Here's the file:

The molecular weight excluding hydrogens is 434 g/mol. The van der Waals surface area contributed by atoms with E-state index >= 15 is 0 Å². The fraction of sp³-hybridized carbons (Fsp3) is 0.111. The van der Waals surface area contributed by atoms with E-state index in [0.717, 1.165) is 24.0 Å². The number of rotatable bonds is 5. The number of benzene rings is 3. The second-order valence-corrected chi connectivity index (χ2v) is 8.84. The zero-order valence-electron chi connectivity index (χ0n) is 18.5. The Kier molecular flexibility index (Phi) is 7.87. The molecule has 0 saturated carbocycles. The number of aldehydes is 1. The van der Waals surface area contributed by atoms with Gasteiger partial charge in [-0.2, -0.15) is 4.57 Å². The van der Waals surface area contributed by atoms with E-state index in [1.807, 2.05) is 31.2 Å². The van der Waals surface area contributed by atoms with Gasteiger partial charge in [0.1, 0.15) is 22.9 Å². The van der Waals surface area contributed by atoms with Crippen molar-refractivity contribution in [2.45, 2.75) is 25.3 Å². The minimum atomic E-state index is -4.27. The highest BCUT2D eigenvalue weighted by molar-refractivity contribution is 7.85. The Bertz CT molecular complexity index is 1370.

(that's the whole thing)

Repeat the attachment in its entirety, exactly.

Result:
The molecular weight excluding hydrogens is 434 g/mol. The van der Waals surface area contributed by atoms with E-state index >= 15 is 0 Å². The fraction of sp³-hybridized carbons (Fsp3) is 0.111. The van der Waals surface area contributed by atoms with E-state index in [0.717, 1.165) is 24.0 Å². The number of rotatable bonds is 5. The number of benzene rings is 3. The second-order valence-corrected chi connectivity index (χ2v) is 8.84. The zero-order valence-electron chi connectivity index (χ0n) is 18.5. The Kier molecular flexibility index (Phi) is 7.87. The molecule has 0 saturated carbocycles. The number of aldehydes is 1. The van der Waals surface area contributed by atoms with Gasteiger partial charge in [-0.2, -0.15) is 4.57 Å². The van der Waals surface area contributed by atoms with E-state index in [1.807, 2.05) is 31.2 Å². The van der Waals surface area contributed by atoms with Gasteiger partial charge in [0.1, 0.15) is 22.9 Å². The van der Waals surface area contributed by atoms with Crippen molar-refractivity contribution in [2.45, 2.75) is 25.3 Å². The minimum atomic E-state index is -4.27. The highest BCUT2D eigenvalue weighted by molar-refractivity contribution is 7.85. The Bertz CT molecular complexity index is 1370.